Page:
Life is for learning!

At least that’s what Mom says. If she’s right, I must be doing a good job!

Oh, sorry!  You don’t know me, yet. I’m Phoebe. Sarah is my sister. She says I’ll be good at blogging like she is. I’m supposed to start by telling you my story.

I’ve been here about eight weeks. Here is really good. I was in a couple of places for just a little while on my way here and they helped me, too. I guess I needed a lot of help.

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And one more parade…

It’s been a big holiday for parades! On Thanksgiving morning, my girls and I snuggled up and watched the Macy’s Thanksgiving Day Parade. It was the 90th anniversary of one of my clearest holiday memories from childhood. The same no matter where we moved.

Of course the parade, itself, was not the same as I remembered. Lots of singing and dancing. New huge balloons unheard of in my childhood. Bullwinkle nowhere in sight. But, still, the excitement of the crowds. Time with people I love. And Santa. All in that mythical, magical place called New York.

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We Gather Together!

I was blessed to grow up with the love of two grandmothers. On my mom’s side of the family, Mary Elizabeth Blandford Algren. Granny. On my dad’s, Elsie Hannah Royce Boardman. Gramma. Occasionally, Gramma Board.

Each of them, in the current vernacular, badasses.

Granny was a wife, mom, and grandmother who worked outside the home in the late 1940’s and 50’s. She looked like a model. Almost like a pin-up girl. She loved dancing and card games and Jeopardy. 

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Gratitude In This Moment

It’s almost a week until the official US day of Thanksgiving. I’ve started early! When I was a kid, we drove, hours and hours and hours, to Grandmother’s house for Thanksgiving. I’ve actually caught myself humming along with our tune for today. Also because I’ve been thinking again about the notion that anxiety lives either in the past or the future, while, in the present moment we are, by many perspectives, all right. I’m trying to stay present in this moment. (Not turning on the news helps!)

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Writing is a lot like quilting!

It’s been pretty busy around here, lately. A book launch Thursday. Another coming up the day before Thanksgiving! (Details to follow…)

I scribble endlessly on index cards. Sort. Cross out. Number. Pitch. Repeat, just as endlessly. More things keep coming to mind. More things that really belong in the second edition of Grandmothers Are In Charge of Hope.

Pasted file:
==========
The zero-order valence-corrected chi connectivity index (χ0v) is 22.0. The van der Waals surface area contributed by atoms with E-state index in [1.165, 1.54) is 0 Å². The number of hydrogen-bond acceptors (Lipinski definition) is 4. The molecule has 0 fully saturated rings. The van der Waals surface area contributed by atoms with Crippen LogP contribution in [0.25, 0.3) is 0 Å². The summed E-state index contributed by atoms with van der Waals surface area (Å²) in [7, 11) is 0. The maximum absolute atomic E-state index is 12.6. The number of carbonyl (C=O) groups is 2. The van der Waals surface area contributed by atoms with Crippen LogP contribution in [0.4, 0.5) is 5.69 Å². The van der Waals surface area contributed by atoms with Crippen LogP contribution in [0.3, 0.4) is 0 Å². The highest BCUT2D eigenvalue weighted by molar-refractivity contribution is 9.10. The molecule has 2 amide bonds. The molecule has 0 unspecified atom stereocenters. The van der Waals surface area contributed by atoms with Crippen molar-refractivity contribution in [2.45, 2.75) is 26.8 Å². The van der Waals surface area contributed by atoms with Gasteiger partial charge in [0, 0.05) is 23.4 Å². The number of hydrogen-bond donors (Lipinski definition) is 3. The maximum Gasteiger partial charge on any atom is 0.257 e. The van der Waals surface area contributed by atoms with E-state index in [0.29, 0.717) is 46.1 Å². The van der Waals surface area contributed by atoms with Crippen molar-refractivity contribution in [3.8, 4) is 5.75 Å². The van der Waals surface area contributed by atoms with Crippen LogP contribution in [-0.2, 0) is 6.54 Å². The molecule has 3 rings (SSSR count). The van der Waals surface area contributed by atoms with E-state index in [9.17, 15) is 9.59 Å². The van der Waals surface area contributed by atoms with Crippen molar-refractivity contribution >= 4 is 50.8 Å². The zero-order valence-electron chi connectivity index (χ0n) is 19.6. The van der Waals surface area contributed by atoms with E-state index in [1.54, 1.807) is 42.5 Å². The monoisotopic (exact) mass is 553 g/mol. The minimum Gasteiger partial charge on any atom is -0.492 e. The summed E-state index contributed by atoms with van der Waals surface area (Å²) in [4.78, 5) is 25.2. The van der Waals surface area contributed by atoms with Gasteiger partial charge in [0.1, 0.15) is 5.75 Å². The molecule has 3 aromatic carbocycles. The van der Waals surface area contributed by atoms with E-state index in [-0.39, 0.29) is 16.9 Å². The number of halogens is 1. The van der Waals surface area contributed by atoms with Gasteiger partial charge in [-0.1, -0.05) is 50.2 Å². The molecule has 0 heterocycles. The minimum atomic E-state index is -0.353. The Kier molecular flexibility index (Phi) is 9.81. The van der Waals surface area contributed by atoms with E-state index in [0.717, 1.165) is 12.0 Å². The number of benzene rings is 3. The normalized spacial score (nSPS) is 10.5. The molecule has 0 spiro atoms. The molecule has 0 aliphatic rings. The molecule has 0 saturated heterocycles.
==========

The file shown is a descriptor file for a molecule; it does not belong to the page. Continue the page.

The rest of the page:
It reminds me of collecting fabrics for a quilt. Which fit? Which don’t? What will it take to make a particular favorite play along? Scraps. Fat quarters. Sometimes whole yards (or more!) of things I really love. Typography prints. Spiced with deep purples and oranges and a sprinkle of lime green. I can literally feel it in my body when it’s right.

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Here. Now. Actual change.

One of the things that never showed up in all my fantasies about being a “published author” was the part about (Dare I say it?) “marketing”! The visions in my head were all about tea in lovely china cups and cozy windowseats full of pillows or even, for you Betsy & Tacy fans, an old trunk that served as a great desk in the days when sitting on the floor was more of an option that it seems like after six knee surgeries!

Well, as the old saying goes, “Elvis isn’t cutting records anymore,” and if you want people to actually, you know, use what you write to make their corner of the world a bit better, marketing is involved! All of which led me to sign up for a webinar this week that simultaneously frustrated the be-jeebers out of me and gave me a cool new thought to contemplate. (Or at least a more immediate awareness of an old thought I’d encountered before!)

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Grandmothers Lament

All over the world, children are crying.
Bleeding children in Syria.
Hurricane victims in Haiti.
Poisoned children in Michigan and the Dakotas and too many places to count.
All over the world, children are crying.
Children robbed of their families by gun violence.
Children robbed of their futures by disease.
Children robbed of their health by toxins everywhere.
All over the world, children are crying.
How do we shut out their cries?
How do we not act?
Are we heartless?

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Sue Boardman, Certified Intentional Creativity® Color of Woman Teacher